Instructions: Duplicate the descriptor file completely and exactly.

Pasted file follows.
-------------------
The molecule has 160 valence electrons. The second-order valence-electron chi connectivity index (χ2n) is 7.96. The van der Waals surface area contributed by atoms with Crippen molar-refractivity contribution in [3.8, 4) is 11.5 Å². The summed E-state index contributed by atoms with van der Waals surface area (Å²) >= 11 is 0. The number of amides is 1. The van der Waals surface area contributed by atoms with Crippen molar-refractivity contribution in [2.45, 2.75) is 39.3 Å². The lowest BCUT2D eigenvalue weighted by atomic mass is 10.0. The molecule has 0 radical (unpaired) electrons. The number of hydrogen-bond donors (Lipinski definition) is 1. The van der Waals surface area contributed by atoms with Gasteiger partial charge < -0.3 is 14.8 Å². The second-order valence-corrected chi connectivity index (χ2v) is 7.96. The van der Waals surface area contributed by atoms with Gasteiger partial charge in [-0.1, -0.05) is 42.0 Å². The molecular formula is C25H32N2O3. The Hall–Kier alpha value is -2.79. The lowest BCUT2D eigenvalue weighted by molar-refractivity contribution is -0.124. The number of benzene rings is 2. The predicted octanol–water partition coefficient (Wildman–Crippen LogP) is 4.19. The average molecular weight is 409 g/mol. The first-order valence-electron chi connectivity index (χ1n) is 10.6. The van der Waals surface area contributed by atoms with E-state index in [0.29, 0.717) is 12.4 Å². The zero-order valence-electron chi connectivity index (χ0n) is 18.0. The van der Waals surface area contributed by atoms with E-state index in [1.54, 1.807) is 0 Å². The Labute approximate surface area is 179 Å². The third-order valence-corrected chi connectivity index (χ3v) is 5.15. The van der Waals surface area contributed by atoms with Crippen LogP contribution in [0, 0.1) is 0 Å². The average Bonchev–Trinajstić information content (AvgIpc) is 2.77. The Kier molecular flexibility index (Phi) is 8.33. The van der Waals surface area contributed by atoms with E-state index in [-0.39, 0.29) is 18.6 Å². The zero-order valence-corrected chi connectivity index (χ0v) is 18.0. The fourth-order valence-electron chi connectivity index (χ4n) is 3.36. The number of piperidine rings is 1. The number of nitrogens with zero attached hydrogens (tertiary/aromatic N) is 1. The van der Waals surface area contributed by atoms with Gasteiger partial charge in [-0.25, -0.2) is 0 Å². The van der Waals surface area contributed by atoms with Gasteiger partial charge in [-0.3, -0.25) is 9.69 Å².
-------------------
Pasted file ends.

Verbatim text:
The molecule has 160 valence electrons. The second-order valence-electron chi connectivity index (χ2n) is 7.96. The van der Waals surface area contributed by atoms with Crippen molar-refractivity contribution in [3.8, 4) is 11.5 Å². The summed E-state index contributed by atoms with van der Waals surface area (Å²) >= 11 is 0. The number of amides is 1. The van der Waals surface area contributed by atoms with Crippen molar-refractivity contribution in [2.45, 2.75) is 39.3 Å². The lowest BCUT2D eigenvalue weighted by atomic mass is 10.0. The molecule has 0 radical (unpaired) electrons. The number of hydrogen-bond donors (Lipinski definition) is 1. The van der Waals surface area contributed by atoms with Gasteiger partial charge < -0.3 is 14.8 Å². The second-order valence-corrected chi connectivity index (χ2v) is 7.96. The van der Waals surface area contributed by atoms with Gasteiger partial charge in [-0.1, -0.05) is 42.0 Å². The molecular formula is C25H32N2O3. The Hall–Kier alpha value is -2.79. The lowest BCUT2D eigenvalue weighted by molar-refractivity contribution is -0.124. The number of benzene rings is 2. The predicted octanol–water partition coefficient (Wildman–Crippen LogP) is 4.19. The average molecular weight is 409 g/mol. The first-order valence-electron chi connectivity index (χ1n) is 10.6. The van der Waals surface area contributed by atoms with E-state index in [0.29, 0.717) is 12.4 Å². The zero-order valence-electron chi connectivity index (χ0n) is 18.0. The van der Waals surface area contributed by atoms with E-state index in [1.54, 1.807) is 0 Å². The Labute approximate surface area is 179 Å². The third-order valence-corrected chi connectivity index (χ3v) is 5.15. The van der Waals surface area contributed by atoms with Crippen LogP contribution in [0, 0.1) is 0 Å². The average Bonchev–Trinajstić information content (AvgIpc) is 2.77. The Kier molecular flexibility index (Phi) is 8.33. The van der Waals surface area contributed by atoms with E-state index in [-0.39, 0.29) is 18.6 Å². The zero-order valence-corrected chi connectivity index (χ0v) is 18.0. The fourth-order valence-electron chi connectivity index (χ4n) is 3.36. The number of piperidine rings is 1. The number of nitrogens with zero attached hydrogens (tertiary/aromatic N) is 1. The van der Waals surface area contributed by atoms with Gasteiger partial charge in [-0.25, -0.2) is 0 Å². The van der Waals surface area contributed by atoms with Gasteiger partial charge in [-0.3, -0.25) is 9.69 Å².